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1.  Determinants of fracture risk in a UK-population-based cohort of older women: a cross-sectional analysis of the Cohort for Skeletal Health in Bristol and Avon (COSHIBA) 
Age and Ageing  2011;41(1):46-52.
Background: identification of individuals with high fracture risk from within primary care is complex. It is likely that the true contribution of falls to fracture risk is underestimated.
Methods: cross-sectional analysis of a population-based cohort of 3,200 post-menopausal women aged 73 ± 4 years. Self-reported data were collected on fracture, osteoporosis clinical risk factors and falls/mobility risk factors. Self-reported falls were compared with recorded falls on GP computerised records. Multivariable logistic regression was used to identify independent risk factors for fracture.
Results: a total of 838 (26.2%) reported a fracture after aged 50; 441 reported falling more than once per year, but 69% of these had no mention of falls on their computerised GP records. Only age [odds ratios (OR): 1.37 per 5 year increase, 95% confidence interval (CI): 1.23–1.53], height (1.02 per cm increase, 95% CI: 1.01–1.04), weight (OR: 0.99 per kg increase, 95% CI: 0.98–0.99) and falls (OR: 1.49 for more than once per year compared with less, 95% CI: 1.13–1.94) were independent risk factors for fracture. Falls had the strongest association.
Conclusion: when identifying individuals with high fracture risk we estimate that more than one fall per year is at least twice as important as height and weight. Furthermore, using self-reported falls data is essential as computerised GP records underestimate falls prevalence.
doi:10.1093/ageing/afr132
PMCID: PMC3234077  PMID: 22107913
fractures; falls; COSHIBA; FRAX; cohort study; elderly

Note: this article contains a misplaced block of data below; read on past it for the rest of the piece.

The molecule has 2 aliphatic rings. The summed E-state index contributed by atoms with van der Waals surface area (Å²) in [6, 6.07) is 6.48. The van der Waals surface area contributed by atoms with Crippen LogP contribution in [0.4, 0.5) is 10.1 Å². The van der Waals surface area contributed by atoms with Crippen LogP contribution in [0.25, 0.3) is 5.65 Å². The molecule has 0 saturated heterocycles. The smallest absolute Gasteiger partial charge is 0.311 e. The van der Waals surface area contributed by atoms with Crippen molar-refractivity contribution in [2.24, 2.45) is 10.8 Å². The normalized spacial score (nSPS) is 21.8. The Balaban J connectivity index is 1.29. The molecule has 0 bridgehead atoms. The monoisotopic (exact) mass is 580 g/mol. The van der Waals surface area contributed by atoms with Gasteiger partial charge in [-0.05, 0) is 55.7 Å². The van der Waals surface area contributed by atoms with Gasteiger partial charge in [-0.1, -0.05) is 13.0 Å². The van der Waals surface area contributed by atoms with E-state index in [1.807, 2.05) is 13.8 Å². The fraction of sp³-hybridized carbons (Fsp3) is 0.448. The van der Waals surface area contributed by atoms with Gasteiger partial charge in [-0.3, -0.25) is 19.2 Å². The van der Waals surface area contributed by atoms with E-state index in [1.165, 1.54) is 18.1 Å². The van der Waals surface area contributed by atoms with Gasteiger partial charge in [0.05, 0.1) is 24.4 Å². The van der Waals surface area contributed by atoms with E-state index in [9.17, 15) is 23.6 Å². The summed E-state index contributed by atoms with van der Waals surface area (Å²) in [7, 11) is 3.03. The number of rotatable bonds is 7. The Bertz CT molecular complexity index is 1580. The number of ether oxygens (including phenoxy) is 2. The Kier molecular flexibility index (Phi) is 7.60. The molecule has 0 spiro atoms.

2.  Randomized controlled trial of a primary care–based screening program to identify older women with prevalent osteoporotic vertebral fractures: Cohort for skeletal health in Bristol and Avon (COSHIBA) 
Approximately 12% of postmenopausal women have osteoporotic vertebral fractures (VFs); these are associated with excess morbidity and mortality and a high risk of future osteoporotic fractures. Despite this, less than one-third come to clinical attention, partly due to lack of clear clinical triggers for referral for spinal radiographs. The aim of this study was to investigate whether a novel primary care–based screening tool could be used to identify postmenopausal women with osteoporotic VFs and increase appropriate management of osteoporosis. A randomized controlled trial was undertaken in 15 general practices within the Bristol area of the UK. A total of 3200 women aged 65 to 80 years were enrolled, with no exclusion criteria. A simple screening tool was carried out by a nurse in primary care to identify women at high risk of osteoporotic VFs. All identified high-risk women were offered a diagnostic thoracolumbar radiograph. Radiographs were reported using standard National Health Service (NHS) reporting, with results sent back to each participant's general practitioner (GP). Participants in the control arm did not receive the screening tool or radiographs. The main outcome measure was self-reported prescription of medication for osteoporosis at 6 months with a random 5% subsample verified against electronic GP records. Secondary outcome was self-reported incidence of new fractures. Results showed that allocation to screening increased prescription of osteoporosis medications by 124% (odds ratio [OR] for prescription 2.24 at 6 months; 95% confidence interval [CI], 1.16 to 4.33). Allocation to screening also reduced fracture incidence at 12-month follow-up (OR for new fracture 0.60; 95% CI, 0.35–1.03; p = 0.063), although this did not reach statistical significance. This study supports the use of a simple screening tool administered in primary care to increase appropriate prescription of medications for osteoporosis in postmenopausal women in the UK. © 2012 American Society for Bone and Mineral Research
doi:10.1002/jbmr.1478
PMCID: PMC3378696  PMID: 22113935
RANDOMIZED CONTROLLED TRIAL; SCREENING; VERTEBRAL FRACTURES

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